Roy Oswalt demands to be traded

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Roy Oswalt had another tough-luck loss last night. In the recaps this morning I said “Roy Oswalt (2-5 with a 2.66 ERA) is giving serious thought to stealing a
convertible, grabbing Zack Greinke and going on a cross-country crime
spree as a result of the run support injustices done unto him for so
long.”

Seems that Thelma is getting ready to find Louise and head the heck out of town: He has asked Astros’ GM Ed Wade to trade him. Wade, however, doesn’t seem too inclined to do anything about it:

Asked if Oswalt had demanded a trade, Wade said: “I’m going to put my
tongue in my cheek and say that Roy’s contract includes a no-trade
clause, not a trade-me clause. There is no rule that allows a player in
his contract status to demand a trade. Demand, request… it’s all the
same and duly noted.”

Um, yeah.  Memo to Ed Wade: your team is horrible, your farm system is horrible, and Roy Oswalt represents about the only thing approaching tradeable value you have.  For your sake I hope this little coy act is just about playing hard to get and maximizing Oswalt’s value in the open market. Because if it isn’t, and you decide not to deal the guy who will, by far, be the most desirable starting pitcher available in-season, you’re committing General Manager malpractice.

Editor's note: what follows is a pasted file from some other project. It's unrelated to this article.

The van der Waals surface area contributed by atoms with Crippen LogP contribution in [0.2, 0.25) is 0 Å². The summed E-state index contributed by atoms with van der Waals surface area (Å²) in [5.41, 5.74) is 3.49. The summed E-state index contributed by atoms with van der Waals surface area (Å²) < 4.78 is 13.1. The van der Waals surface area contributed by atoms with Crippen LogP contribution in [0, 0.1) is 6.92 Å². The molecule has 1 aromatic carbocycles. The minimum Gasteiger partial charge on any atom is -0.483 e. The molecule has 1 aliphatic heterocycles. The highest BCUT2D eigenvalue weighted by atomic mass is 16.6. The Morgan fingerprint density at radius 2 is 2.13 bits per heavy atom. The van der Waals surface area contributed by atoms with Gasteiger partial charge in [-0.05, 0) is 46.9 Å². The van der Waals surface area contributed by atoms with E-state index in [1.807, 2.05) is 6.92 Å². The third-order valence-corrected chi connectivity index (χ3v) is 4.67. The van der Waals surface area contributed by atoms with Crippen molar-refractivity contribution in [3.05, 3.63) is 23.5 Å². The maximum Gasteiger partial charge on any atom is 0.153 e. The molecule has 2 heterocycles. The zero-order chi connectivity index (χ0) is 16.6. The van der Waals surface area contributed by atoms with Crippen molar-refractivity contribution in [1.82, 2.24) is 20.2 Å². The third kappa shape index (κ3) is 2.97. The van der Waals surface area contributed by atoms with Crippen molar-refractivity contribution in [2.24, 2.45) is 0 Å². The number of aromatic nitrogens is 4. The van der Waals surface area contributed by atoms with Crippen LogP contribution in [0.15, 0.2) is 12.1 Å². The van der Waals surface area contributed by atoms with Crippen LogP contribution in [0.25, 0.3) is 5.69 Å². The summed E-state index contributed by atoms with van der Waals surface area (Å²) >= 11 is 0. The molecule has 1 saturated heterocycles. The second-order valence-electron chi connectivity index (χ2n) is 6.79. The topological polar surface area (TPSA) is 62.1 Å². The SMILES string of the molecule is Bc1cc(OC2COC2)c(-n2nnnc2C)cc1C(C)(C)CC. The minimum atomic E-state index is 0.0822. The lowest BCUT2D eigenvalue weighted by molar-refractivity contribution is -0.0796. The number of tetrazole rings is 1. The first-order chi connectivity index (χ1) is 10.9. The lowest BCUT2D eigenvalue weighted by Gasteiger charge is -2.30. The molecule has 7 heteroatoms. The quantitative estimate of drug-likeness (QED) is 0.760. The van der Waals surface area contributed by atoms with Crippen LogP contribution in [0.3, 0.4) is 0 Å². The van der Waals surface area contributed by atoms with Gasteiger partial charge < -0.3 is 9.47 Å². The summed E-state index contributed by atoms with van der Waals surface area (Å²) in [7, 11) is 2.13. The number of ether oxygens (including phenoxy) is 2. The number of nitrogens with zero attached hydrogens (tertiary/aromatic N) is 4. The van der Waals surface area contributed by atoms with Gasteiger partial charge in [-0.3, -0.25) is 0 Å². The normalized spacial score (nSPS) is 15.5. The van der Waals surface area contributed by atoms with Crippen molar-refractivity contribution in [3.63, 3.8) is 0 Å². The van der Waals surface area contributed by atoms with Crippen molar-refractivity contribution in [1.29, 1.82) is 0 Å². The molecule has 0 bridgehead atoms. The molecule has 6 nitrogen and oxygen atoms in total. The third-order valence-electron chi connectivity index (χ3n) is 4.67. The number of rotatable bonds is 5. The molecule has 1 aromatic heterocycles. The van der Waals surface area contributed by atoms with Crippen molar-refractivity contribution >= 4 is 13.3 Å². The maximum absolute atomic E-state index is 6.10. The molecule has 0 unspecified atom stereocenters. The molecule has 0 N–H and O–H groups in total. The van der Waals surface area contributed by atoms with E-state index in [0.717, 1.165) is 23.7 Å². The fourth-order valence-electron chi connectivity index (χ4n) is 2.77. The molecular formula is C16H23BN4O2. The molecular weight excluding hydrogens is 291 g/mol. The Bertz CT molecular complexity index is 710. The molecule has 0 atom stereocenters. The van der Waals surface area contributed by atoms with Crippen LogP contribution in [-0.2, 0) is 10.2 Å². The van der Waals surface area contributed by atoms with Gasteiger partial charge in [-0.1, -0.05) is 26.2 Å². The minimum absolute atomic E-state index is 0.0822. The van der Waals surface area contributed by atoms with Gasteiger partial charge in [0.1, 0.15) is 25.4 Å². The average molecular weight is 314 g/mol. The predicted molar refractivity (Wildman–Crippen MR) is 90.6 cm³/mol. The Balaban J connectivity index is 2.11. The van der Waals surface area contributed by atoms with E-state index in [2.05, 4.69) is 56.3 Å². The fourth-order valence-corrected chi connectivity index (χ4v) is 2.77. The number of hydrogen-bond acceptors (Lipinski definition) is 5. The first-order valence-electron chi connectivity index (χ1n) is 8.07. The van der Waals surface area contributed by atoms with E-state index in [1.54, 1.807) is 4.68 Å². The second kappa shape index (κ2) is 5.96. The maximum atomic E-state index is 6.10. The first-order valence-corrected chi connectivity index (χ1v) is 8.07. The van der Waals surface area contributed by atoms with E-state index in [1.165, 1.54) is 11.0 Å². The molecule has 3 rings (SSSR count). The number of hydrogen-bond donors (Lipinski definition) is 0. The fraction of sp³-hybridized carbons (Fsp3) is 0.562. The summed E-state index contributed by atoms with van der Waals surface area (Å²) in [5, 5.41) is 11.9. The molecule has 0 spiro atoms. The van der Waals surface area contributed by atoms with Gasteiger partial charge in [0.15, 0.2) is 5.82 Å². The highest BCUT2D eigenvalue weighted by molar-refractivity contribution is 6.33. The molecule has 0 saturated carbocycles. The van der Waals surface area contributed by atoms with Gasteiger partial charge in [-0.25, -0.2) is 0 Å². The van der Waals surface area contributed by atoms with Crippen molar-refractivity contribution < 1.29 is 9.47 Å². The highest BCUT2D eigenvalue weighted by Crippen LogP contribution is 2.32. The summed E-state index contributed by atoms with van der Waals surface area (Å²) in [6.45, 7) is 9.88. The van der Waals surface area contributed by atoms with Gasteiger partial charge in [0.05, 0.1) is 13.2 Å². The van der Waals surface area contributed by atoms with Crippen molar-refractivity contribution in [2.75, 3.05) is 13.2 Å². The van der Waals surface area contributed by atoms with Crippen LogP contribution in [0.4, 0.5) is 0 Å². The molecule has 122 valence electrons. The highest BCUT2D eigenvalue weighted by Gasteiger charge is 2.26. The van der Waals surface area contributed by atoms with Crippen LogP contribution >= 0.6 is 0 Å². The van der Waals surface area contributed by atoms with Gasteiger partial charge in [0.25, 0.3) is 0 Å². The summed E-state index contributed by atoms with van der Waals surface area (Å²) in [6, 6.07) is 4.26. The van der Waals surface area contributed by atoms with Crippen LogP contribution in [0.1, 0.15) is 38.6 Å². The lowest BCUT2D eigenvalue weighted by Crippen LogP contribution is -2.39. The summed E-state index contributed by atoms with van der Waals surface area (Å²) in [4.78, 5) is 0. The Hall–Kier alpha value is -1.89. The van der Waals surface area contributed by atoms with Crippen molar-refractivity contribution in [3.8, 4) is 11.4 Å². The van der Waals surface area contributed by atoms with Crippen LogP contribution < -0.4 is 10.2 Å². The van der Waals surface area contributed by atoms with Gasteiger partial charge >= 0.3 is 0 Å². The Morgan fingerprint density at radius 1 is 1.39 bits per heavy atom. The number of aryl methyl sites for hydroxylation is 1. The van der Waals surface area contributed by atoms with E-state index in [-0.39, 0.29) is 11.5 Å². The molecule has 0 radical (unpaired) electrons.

Bidders line up on the right.  There’s a good one about to become available. We hope.

Félix Hernández to rejoin Mariners’ rotation for final start of 2018

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Mariners starter Félix Hernández will come off of the disabled list to make his final start of 2018 on Wednesday against the Athletics, MLB.com’s Greg Johns reports. Hernández has been on the disabled list since September 8 with a right hamstring strain.

Hernández, 32, has endured the worst season of his 14-year career. He’s 8-13 with a 5.46 ERA and a 121/57 K/BB ratio over 151 2/3 innings. Hernández wants the opportunity to finish 2018 on a good note. He said, “I feel good. No problems. It’s 100 percent. I just want to finish strong and show them I can still pitch. It wasn’t a big injury. They just wanted to give me some rest.”

Hernández is under contract for one more year at $27 million. He has been the face of the franchise for the last decade, but if he doesn’t show he’s capable of beating major league hitters by the end of spring training next year, the Mariners may not be able to afford to give him a spot in the starting rotation. Despite a second-half slide, the Mariners were competitive in the AL West this year, entering the All-Star break 58-39, five games out of first place. With some roster fine-tuning, the Mariners could give the Astros and Athletics a run for their money. Hernández’s involvement with that effort remains to be seen.